In international politics, compromise is necessary, and this is the reality, he said.

Mark Fitzpatrick, the director of the Non-Proliferation and Disarmament program at the London-based International Institute for Strategic Studies and a former career US diplomat who dealt with nonproliferation issues during his last 10 years of service, told the Post that “the fact that the talks are taking place on a bilateral basis is an indication of the seriousness with which the parties are approaching this.”

The world powers and Iran are going to realize that a deal will not be possible by the July 20 deadline, he said, and “I am 100% sure everyone will agree to extend them,” because the alternative is worse.

Asked about Israel’s concern that a deal would not be completely verifiable, as Iran could still clandestinely continue toward nuclear weapons, Fitzpatrick, who served as deputy assistant secretary for non-proliferation at the US State Department, responded that “anyone who says a deal has to be totally verifiable does not want a deal, because they know this is not possible.”

A deal would involve intrusive inspections, he noted.

As for the Luxembourg Forum conference and the coming together of Russian and Western experts at a time when relations are strained over Ukraine, he said that one could sense the tensions during the closed session, but noted that “even during the height of the Cold War, Washington and Moscow cooperated on arms control.”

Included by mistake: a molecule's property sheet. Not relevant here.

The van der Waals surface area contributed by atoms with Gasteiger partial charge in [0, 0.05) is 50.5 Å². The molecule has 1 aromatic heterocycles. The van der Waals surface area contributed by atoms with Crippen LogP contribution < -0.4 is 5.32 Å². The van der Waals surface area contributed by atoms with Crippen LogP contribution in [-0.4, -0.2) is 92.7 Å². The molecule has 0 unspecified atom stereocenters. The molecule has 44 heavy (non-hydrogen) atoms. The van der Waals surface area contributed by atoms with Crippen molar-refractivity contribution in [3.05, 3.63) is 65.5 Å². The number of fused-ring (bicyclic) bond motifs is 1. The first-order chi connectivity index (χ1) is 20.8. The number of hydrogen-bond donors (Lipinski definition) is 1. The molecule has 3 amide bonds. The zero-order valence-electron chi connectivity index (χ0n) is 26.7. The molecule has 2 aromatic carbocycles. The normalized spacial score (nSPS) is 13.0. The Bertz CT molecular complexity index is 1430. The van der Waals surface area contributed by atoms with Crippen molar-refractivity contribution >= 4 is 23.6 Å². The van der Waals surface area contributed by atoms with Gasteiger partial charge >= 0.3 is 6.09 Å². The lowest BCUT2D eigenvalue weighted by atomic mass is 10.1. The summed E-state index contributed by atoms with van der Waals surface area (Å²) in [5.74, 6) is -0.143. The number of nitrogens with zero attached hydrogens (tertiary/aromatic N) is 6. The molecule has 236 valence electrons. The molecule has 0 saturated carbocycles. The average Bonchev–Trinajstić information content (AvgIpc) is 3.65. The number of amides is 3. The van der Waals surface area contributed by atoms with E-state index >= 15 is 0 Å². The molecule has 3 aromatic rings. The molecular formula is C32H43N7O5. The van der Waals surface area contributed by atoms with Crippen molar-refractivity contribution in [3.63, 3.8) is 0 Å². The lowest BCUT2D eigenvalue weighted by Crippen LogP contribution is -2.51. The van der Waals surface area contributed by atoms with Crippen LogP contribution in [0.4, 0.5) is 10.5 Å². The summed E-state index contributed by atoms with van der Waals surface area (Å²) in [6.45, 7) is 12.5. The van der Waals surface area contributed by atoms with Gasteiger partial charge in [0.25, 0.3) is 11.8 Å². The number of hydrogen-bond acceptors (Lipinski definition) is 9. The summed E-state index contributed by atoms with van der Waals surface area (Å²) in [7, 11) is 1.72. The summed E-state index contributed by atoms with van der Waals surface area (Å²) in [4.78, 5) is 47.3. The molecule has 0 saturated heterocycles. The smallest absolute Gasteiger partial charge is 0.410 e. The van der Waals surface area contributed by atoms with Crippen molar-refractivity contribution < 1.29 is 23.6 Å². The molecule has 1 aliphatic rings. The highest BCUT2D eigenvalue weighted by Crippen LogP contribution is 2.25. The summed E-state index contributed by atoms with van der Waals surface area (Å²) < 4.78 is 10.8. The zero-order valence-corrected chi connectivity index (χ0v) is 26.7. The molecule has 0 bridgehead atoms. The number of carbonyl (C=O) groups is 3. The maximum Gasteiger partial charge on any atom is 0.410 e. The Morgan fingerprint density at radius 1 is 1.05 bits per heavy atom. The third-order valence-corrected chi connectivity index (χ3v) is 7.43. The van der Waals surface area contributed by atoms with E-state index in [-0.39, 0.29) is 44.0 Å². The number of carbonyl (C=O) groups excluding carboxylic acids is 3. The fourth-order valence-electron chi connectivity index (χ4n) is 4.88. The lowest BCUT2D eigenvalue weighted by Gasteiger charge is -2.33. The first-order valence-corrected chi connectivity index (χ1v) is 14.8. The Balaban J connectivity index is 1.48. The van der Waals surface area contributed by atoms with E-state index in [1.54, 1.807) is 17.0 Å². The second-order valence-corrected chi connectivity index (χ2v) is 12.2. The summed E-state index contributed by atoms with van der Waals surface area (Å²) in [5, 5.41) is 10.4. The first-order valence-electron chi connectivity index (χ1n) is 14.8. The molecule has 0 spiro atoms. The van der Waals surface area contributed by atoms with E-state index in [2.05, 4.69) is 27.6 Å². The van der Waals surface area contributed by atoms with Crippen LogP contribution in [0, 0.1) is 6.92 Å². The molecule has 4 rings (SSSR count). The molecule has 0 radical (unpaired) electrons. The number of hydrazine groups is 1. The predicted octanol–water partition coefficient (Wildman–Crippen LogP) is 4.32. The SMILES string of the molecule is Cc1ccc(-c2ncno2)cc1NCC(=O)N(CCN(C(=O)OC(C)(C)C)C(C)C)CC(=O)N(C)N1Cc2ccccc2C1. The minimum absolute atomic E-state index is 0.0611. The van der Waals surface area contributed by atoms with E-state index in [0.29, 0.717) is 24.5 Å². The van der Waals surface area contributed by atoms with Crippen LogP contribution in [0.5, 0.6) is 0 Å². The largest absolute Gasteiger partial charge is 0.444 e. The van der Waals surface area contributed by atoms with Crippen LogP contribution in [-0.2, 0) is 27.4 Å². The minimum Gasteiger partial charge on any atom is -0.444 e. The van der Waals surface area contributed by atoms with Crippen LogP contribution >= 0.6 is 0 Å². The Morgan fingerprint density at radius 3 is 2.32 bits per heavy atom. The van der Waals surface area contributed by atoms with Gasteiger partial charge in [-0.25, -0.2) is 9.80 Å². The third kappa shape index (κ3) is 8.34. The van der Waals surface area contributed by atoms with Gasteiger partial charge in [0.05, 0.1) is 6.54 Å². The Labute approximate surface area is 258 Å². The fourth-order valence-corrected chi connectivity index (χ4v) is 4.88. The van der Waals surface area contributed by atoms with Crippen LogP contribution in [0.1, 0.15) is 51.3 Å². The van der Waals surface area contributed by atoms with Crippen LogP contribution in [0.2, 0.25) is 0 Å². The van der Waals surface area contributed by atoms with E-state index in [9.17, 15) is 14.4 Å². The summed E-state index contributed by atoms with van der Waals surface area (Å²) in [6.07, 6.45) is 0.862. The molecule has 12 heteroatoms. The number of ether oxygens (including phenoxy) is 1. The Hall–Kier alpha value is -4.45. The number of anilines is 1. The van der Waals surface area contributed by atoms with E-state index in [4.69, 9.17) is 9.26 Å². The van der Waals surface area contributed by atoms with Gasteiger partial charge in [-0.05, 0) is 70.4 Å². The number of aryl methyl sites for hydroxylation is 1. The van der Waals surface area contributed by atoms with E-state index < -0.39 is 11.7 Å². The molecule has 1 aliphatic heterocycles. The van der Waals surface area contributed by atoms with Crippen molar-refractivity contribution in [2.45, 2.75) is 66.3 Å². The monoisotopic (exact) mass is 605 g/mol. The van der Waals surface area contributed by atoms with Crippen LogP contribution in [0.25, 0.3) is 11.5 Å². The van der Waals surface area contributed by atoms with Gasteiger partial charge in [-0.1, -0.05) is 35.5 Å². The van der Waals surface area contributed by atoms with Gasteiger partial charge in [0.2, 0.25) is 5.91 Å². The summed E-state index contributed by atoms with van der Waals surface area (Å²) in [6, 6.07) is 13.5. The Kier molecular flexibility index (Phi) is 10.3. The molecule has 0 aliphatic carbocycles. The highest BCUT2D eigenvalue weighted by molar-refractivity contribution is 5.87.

He thinks Israel should not drop its nuclear policy of ambiguity, as “it would force Egypt and other countries to take more problematic stances themselves.”

Jayantha Dhanapala, the president of the Pugwash Conferences on Science and World Affairs – which won a Nobel Peace Prize in 1995 for efforts to dismantle nuclear arms – told the Post that “Israel is in no position to preach on Iran, as it already proliferated itself.”

Dhanapala, who is the acting chairman of the Stockholm International Peace Research Institute and a career Sri Lankan diplomat who has held senior posts at the United Nations, believes that on this issue “the US is sufficiently hard-headed” not to give up too much to Iran in negotiations.

“The current political atmosphere in Iran needs to be seized,” he asserted, noting that the IAEA had lately been making positive statements regarding Iran’s compliance.